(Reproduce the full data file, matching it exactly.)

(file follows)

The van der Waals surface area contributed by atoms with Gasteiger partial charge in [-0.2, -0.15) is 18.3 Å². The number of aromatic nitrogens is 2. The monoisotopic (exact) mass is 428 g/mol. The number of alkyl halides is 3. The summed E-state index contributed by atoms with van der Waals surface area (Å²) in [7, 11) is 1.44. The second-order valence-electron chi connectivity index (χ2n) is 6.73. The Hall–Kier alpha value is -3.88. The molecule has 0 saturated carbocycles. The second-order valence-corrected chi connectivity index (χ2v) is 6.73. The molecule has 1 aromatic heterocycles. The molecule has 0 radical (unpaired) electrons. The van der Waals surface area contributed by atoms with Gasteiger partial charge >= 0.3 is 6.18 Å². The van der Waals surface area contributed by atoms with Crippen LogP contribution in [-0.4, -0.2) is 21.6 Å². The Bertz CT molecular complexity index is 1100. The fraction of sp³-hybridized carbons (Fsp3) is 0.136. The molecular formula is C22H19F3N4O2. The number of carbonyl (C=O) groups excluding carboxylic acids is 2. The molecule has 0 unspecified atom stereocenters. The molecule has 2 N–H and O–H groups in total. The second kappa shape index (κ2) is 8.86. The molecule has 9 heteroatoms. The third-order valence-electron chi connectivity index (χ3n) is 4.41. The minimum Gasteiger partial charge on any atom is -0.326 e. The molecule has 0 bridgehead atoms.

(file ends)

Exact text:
The van der Waals surface area contributed by atoms with Gasteiger partial charge in [-0.2, -0.15) is 18.3 Å². The number of aromatic nitrogens is 2. The monoisotopic (exact) mass is 428 g/mol. The number of alkyl halides is 3. The summed E-state index contributed by atoms with van der Waals surface area (Å²) in [7, 11) is 1.44. The second-order valence-electron chi connectivity index (χ2n) is 6.73. The Hall–Kier alpha value is -3.88. The molecule has 0 saturated carbocycles. The second-order valence-corrected chi connectivity index (χ2v) is 6.73. The molecule has 1 aromatic heterocycles. The molecule has 0 radical (unpaired) electrons. The van der Waals surface area contributed by atoms with Gasteiger partial charge >= 0.3 is 6.18 Å². The van der Waals surface area contributed by atoms with Crippen LogP contribution in [-0.4, -0.2) is 21.6 Å². The Bertz CT molecular complexity index is 1100. The fraction of sp³-hybridized carbons (Fsp3) is 0.136. The molecular formula is C22H19F3N4O2. The number of carbonyl (C=O) groups excluding carboxylic acids is 2. The molecule has 0 unspecified atom stereocenters. The molecule has 2 N–H and O–H groups in total. The second kappa shape index (κ2) is 8.86. The molecule has 9 heteroatoms. The third-order valence-electron chi connectivity index (χ3n) is 4.41. The minimum Gasteiger partial charge on any atom is -0.326 e. The molecule has 0 bridgehead atoms.